Maps and Trails
The forest has a network of over 6 miles of wheelchair and pram-friendly paths, providing walks and running routes of various lengths and difficulties, with the main starting point at the Forest Park Centre.
Colin Glen is home to four colour-coded trails of varying difficulty and distance, named after local townlands through which they pass.
Tom of the Tae End Walk
With a name of Scottish origin, the ‘Tom of the Tae End’ is the smallest townland in Ireland, and the shortest of the four trails. The route passes the red Suspension Bridge and an old mill just beyond the park’s boundaries, which was once the home of linen milling in the area. Before climbing steps to begin the return journey home, stop at the Gamekeeper’s Bridge where a toll was once charged for crossing the river. Alternatively, to avoid the steps, you may return via the outward route.
Named after a local family, this walk follows the river along much of its route, this trail is pram and wheelchair friendly and is marked with tactile direction change at various points. This trail crosses the Gamekeeper’s Bridge and returns along the Weir Bridge, where the water was damned to power the linen mill. An old reclaimed pond from the Glen’s industrial era can be seen before taking the return path to the Forest Park Centre.
From the Irish for ‘corner of the yews’, this route takes in panoramic views of Belfast including the Mourne Mountains, Stormont and Harland and Wolff. The trail leaves the river and crosses the reclaimed landfill site and past the big lake, filled with runoff over the old dump. This trail, returns via the three-armed Tri-bridge, passed the weir and over the Gamekeeper’s Bridge, built over volcanic rock, which protects the bridge foundations from erosion.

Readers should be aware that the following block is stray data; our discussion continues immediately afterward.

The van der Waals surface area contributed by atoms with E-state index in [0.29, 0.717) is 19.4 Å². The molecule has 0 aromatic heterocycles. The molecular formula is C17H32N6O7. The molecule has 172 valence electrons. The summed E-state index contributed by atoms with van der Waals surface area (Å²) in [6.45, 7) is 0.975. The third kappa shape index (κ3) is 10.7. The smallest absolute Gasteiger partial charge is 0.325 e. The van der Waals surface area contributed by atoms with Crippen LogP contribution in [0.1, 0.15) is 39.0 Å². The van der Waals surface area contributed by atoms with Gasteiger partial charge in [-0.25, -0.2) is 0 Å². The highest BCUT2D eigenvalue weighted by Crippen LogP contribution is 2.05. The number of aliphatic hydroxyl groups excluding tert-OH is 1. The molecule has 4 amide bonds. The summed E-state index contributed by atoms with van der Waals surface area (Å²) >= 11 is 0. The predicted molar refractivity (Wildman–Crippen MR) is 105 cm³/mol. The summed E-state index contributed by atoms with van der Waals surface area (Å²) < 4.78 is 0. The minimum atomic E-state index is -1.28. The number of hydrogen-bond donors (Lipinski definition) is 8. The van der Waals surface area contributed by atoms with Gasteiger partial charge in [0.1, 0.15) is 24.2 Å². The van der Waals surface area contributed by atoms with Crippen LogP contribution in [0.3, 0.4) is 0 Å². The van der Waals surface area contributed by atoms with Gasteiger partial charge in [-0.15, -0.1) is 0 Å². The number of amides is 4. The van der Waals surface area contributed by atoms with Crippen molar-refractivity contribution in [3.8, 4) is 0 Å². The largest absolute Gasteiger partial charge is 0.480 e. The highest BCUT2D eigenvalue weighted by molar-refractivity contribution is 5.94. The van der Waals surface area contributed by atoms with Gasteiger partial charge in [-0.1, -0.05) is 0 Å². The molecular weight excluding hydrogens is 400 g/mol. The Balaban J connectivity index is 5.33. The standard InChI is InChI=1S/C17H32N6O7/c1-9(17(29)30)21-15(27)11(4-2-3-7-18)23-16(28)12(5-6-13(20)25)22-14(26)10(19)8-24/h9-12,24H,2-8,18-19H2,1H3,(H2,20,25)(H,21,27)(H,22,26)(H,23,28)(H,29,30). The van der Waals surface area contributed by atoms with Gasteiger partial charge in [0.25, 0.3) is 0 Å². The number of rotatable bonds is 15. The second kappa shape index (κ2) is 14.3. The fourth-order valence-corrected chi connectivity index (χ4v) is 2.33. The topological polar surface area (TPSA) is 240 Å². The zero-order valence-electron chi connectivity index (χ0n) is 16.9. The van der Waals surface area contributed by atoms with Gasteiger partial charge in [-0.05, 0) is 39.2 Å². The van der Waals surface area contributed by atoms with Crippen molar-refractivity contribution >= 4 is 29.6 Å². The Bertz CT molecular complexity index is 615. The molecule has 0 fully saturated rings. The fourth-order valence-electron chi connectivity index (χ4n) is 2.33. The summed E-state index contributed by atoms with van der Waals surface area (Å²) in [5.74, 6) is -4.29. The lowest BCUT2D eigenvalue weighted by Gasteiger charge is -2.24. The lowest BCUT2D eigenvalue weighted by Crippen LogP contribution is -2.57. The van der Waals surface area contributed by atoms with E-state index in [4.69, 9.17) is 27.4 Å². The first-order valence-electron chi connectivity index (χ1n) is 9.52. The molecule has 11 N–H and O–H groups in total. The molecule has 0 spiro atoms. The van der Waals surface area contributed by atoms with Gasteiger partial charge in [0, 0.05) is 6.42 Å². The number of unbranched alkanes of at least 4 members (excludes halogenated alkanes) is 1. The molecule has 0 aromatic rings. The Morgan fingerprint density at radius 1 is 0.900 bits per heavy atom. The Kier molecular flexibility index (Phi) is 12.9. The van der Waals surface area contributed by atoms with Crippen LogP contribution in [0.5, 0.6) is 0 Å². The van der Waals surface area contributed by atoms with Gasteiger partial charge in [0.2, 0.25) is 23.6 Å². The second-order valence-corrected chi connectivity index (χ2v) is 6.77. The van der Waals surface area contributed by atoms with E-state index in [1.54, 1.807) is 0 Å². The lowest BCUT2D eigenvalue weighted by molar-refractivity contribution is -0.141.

The longest of the trails, again named after a prominent local family, this route is most suited to the serious walker. Following the Ballycullo route for much of the early part, the trail skirts the landfill site at the edge of the Glen, passes the wildlife pond and across the Tri-Bridge. Leaving the lower Colin Glen at a cantilever bridge the route enters The National Trust. Following this trail, consisting of a gravel and mud track, the walker reaches a little wooden foot bridge which crosses the river, alongside an important geological cutting. The trail stops here and returns via the same route until the Tri-bridge, whereupon it follows the Ballycullo Trail once more.
Colin Glen’s Forest Park is home to a wide range of flora and fauna.Species lists and survey records are available from the Head Ranger at our Forest Park Centre, but an outline of the conservation value of the Glen is outlined below.
Colin Glen’s Forest Park is described as a Native broadleaved Woodland, this means that the vast majority of trees (and indeed other plants) are indigenous to this part of the world.
The types of trees found in Colin Glen’s Forest Park have become naturalised after thousands of years in Ireland and it is these types which the Colin Glen Trust has planted and protected over the years.